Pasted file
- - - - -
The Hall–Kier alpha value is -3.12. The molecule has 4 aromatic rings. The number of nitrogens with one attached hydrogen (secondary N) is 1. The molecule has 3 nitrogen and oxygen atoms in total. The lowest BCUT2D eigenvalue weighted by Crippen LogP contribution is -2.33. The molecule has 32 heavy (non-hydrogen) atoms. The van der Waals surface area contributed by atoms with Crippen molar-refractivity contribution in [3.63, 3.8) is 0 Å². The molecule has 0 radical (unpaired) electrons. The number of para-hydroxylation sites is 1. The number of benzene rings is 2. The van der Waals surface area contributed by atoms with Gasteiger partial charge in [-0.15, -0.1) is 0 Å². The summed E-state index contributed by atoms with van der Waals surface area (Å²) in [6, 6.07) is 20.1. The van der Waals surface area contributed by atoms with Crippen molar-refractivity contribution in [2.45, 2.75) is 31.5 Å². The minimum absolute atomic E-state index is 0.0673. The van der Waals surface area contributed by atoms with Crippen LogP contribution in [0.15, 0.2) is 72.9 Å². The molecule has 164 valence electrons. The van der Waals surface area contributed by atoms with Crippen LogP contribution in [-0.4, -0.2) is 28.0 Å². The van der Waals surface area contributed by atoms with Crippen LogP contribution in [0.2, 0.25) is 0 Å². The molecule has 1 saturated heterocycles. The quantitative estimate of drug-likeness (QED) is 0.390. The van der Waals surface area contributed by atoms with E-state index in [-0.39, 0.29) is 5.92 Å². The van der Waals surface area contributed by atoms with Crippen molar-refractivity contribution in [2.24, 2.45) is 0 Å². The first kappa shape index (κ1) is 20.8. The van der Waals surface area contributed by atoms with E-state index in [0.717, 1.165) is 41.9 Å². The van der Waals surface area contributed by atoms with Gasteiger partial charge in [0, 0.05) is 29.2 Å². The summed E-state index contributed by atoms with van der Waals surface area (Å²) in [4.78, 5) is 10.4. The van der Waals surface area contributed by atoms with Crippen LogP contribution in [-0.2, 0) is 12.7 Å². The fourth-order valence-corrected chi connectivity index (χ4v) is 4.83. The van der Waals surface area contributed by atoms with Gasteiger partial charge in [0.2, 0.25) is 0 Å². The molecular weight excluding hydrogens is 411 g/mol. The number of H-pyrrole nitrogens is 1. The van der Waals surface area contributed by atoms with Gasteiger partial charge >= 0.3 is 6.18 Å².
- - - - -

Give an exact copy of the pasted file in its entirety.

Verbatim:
The Hall–Kier alpha value is -3.12. The molecule has 4 aromatic rings. The number of nitrogens with one attached hydrogen (secondary N) is 1. The molecule has 3 nitrogen and oxygen atoms in total. The lowest BCUT2D eigenvalue weighted by Crippen LogP contribution is -2.33. The molecule has 32 heavy (non-hydrogen) atoms. The van der Waals surface area contributed by atoms with Crippen molar-refractivity contribution in [3.63, 3.8) is 0 Å². The molecule has 0 radical (unpaired) electrons. The number of para-hydroxylation sites is 1. The number of benzene rings is 2. The van der Waals surface area contributed by atoms with Gasteiger partial charge in [-0.15, -0.1) is 0 Å². The summed E-state index contributed by atoms with van der Waals surface area (Å²) in [6, 6.07) is 20.1. The van der Waals surface area contributed by atoms with Crippen molar-refractivity contribution in [2.45, 2.75) is 31.5 Å². The minimum absolute atomic E-state index is 0.0673. The van der Waals surface area contributed by atoms with Crippen LogP contribution in [0.15, 0.2) is 72.9 Å². The molecule has 164 valence electrons. The van der Waals surface area contributed by atoms with Crippen LogP contribution in [-0.4, -0.2) is 28.0 Å². The van der Waals surface area contributed by atoms with Crippen LogP contribution in [0.2, 0.25) is 0 Å². The molecule has 1 saturated heterocycles. The quantitative estimate of drug-likeness (QED) is 0.390. The van der Waals surface area contributed by atoms with E-state index in [-0.39, 0.29) is 5.92 Å². The van der Waals surface area contributed by atoms with Crippen molar-refractivity contribution in [2.24, 2.45) is 0 Å². The first kappa shape index (κ1) is 20.8. The van der Waals surface area contributed by atoms with E-state index in [0.717, 1.165) is 41.9 Å². The van der Waals surface area contributed by atoms with Gasteiger partial charge in [0, 0.05) is 29.2 Å². The summed E-state index contributed by atoms with van der Waals surface area (Å²) in [4.78, 5) is 10.4. The van der Waals surface area contributed by atoms with Crippen LogP contribution in [-0.2, 0) is 12.7 Å². The fourth-order valence-corrected chi connectivity index (χ4v) is 4.83. The van der Waals surface area contributed by atoms with Gasteiger partial charge in [0.2, 0.25) is 0 Å². The molecular weight excluding hydrogens is 411 g/mol. The number of H-pyrrole nitrogens is 1. The van der Waals surface area contributed by atoms with Gasteiger partial charge >= 0.3 is 6.18 Å².